"With much of the U.S. in shutdown mode to limit the spread of the COVID-19 disease, a debate has sprung up about when the country might 'reopen' commerce, to limit economic fallout from the pandemic. But as a new study co-authored by an MIT economist shows, taking care of public health first is precisely what generates a stronger economic rebound later.
"The study, using data from the flu pandemic that swept the U.S. in 1918-1919, finds cities that acted more emphatically to limit social and civic interactions had more economic growth following the period of restrictions."
- "The data speak: Stronger pandemic response yields better economic recovery," by Peter Dizikes | MIT News Office, March 31, 2020
In his poem "The Road Not Taken," Robert Frost wrote, "Two roads diverged in a wood, and I - I took the one less traveled by, And that has made all the difference." Frost was talking about a making a difficult choice. He chose the more difficult road. It was the right thing to do.
Most of us accept "sayings" or maxims, like "nothing good comes easy" or "you get out of something what you put into it" as wise advice. President John F. Kennedy observed that we Americans do not flinch at challenges. We do things "not because they are easy, but because they are hard," he said.
We are in a time when many challenge the legitimacy of expertise. Too many believe a "talking head" on television and reject the knowledge of a doctor who has spent his adult life studying and understanding a problem. Is it a commentary on our values that the television personality probably earns much more than the epidemiologist who has amassed the knowledge that can save lives? I think not, because I have known many public servants who could have earned much more in the private sector but who just want to help people.
I do not know the methodology of the MIT professor who performed the study referenced at the beginning of this column; but his conclusions make more sense to me than musings I hear from some about how to deal with COVID-19. Many keep looking for an easy way out. One of the hardest lessons learned in life is the necessity for "delayed gratification" - doing something hard today to realize success in the future.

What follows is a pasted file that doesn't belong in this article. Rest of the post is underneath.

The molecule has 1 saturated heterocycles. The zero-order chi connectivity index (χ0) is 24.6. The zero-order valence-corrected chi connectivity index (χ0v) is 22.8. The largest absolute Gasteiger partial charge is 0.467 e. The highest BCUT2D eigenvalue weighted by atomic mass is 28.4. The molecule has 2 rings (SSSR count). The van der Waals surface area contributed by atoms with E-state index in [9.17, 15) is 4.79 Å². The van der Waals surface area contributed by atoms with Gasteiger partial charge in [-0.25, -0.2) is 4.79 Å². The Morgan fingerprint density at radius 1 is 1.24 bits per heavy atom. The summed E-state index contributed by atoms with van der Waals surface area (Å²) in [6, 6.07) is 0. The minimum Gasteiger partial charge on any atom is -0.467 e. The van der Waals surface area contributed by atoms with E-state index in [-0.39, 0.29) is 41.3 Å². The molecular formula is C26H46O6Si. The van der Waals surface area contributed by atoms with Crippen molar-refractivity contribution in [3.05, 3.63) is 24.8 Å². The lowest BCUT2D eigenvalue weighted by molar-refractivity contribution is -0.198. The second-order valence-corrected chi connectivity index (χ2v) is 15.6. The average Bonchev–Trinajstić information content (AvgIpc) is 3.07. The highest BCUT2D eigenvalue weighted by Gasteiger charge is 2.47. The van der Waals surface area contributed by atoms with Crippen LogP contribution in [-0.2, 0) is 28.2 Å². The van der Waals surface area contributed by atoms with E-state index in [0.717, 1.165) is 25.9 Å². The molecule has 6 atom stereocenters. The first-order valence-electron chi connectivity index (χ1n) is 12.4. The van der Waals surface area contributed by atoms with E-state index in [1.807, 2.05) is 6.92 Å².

There is no easy way out of this pandemic. We socially distanced, wore masks and developed a vaccine. For a while, it looked like we were "over the hump;" but then the virus pivoted, to a new and more infectious variant. The MIT study suggests that localities that made tough decisions about separation and limitation of activity during the flu pandemic of 1918-19 rebounded from the economic and human loss sooner and stronger than those that did not. We should know by now that there are no shortcuts in fighting COVID-19.
There is a way that we can beat the virus. We have vaccines that can end the pandemic if we will just get vaccinated. But too many are not doing this. An article in The Sumter Item (Aug. 10) quotes a local doctor as saying that of the 26 patients presently hospitalized in Prisma Health Tuomey for COVID-19, 23 (89%) are unvaccinated. The national statistics show that those being hospitalized and dying from COVID-19 these days are overwhelmingly unvaccinated. As the governor of Mississippi said recently, this is now a pandemic of the unvaccinated.
In Sumter, 71% of people over 65 years of age are fully vaccinated, and only 40% of people over 12 are vaccinated. This would seem to indicate that people under 65 are getting vaccinated at a very low rate. More and more young people and children are being infected. (Incidentally, Florence, Kershaw and Richland counties are doing much better with vaccination than Sumter.)
I plead with everyone who is eligible for vaccination: Get the shot; and, until we get to at least 80% fully vaccinated, wear a mask when you go into public places. I plead with employers: Give your employees time off with pay to get vaccinated; and have your employees who are exposed to the public and co-employees wear a mask. I ask local leaders and health care professionals to think of ways to make getting vaccinated easy. If we can get most people vaccinated, we can prevent suffering, save lives and beat COVID-19. If I cannot convince the skeptical to get vaccinated, I plead with them to stay away from public places and wear a mask when they must be around other persons.
Here are two more "sayings": "If something seems too good to be true, it probably is." "Nothing worthwhile ever comes easy." I do not claim to understand the mysteries of COVID-19, but I know enough to believe that vaccination is the closest thing to a silver bullet that we have for dealing with it. You can find lots of information on the South Carolina Department of Health website and others. If you have hesitated to get vaccinated for medical reasons, then ask your doctor for advice.
Let's do this, even though it is hard, because the reward will be great: normalcy.
Joe McElveen is a former longtime public servant. He served 20 years as mayor of Sumter until his retirement in December 2020.
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